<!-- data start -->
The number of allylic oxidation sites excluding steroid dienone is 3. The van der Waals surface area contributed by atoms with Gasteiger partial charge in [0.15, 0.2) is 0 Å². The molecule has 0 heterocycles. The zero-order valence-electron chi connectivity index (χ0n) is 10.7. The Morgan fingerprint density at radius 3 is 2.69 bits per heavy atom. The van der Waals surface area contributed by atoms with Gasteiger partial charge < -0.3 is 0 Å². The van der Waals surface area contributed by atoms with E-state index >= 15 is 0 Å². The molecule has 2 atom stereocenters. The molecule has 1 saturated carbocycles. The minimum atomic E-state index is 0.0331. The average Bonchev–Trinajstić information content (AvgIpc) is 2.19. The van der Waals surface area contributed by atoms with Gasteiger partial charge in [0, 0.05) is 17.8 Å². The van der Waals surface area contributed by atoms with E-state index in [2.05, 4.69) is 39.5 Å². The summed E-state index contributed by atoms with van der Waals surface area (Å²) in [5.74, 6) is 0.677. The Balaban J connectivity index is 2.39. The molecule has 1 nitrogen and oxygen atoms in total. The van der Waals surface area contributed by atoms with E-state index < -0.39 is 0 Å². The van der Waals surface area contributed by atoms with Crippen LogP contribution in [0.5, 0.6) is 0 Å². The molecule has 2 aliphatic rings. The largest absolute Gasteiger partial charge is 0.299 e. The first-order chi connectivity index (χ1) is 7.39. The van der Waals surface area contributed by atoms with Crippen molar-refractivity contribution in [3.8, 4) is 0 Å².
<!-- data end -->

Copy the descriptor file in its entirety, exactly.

The number of allylic oxidation sites excluding steroid dienone is 3. The van der Waals surface area contributed by atoms with Gasteiger partial charge in [0.15, 0.2) is 0 Å². The molecule has 0 heterocycles. The zero-order valence-electron chi connectivity index (χ0n) is 10.7. The Morgan fingerprint density at radius 3 is 2.69 bits per heavy atom. The van der Waals surface area contributed by atoms with Gasteiger partial charge < -0.3 is 0 Å². The van der Waals surface area contributed by atoms with E-state index >= 15 is 0 Å². The molecule has 2 atom stereocenters. The molecule has 1 saturated carbocycles. The minimum atomic E-state index is 0.0331. The average Bonchev–Trinajstić information content (AvgIpc) is 2.19. The van der Waals surface area contributed by atoms with Gasteiger partial charge in [0, 0.05) is 17.8 Å². The van der Waals surface area contributed by atoms with E-state index in [2.05, 4.69) is 39.5 Å². The summed E-state index contributed by atoms with van der Waals surface area (Å²) in [5.74, 6) is 0.677. The Balaban J connectivity index is 2.39. The molecule has 1 nitrogen and oxygen atoms in total. The van der Waals surface area contributed by atoms with E-state index < -0.39 is 0 Å². The van der Waals surface area contributed by atoms with Crippen LogP contribution in [0.5, 0.6) is 0 Å². The molecule has 2 aliphatic rings. The largest absolute Gasteiger partial charge is 0.299 e. The first-order chi connectivity index (χ1) is 7.39. The van der Waals surface area contributed by atoms with Crippen molar-refractivity contribution in [3.8, 4) is 0 Å².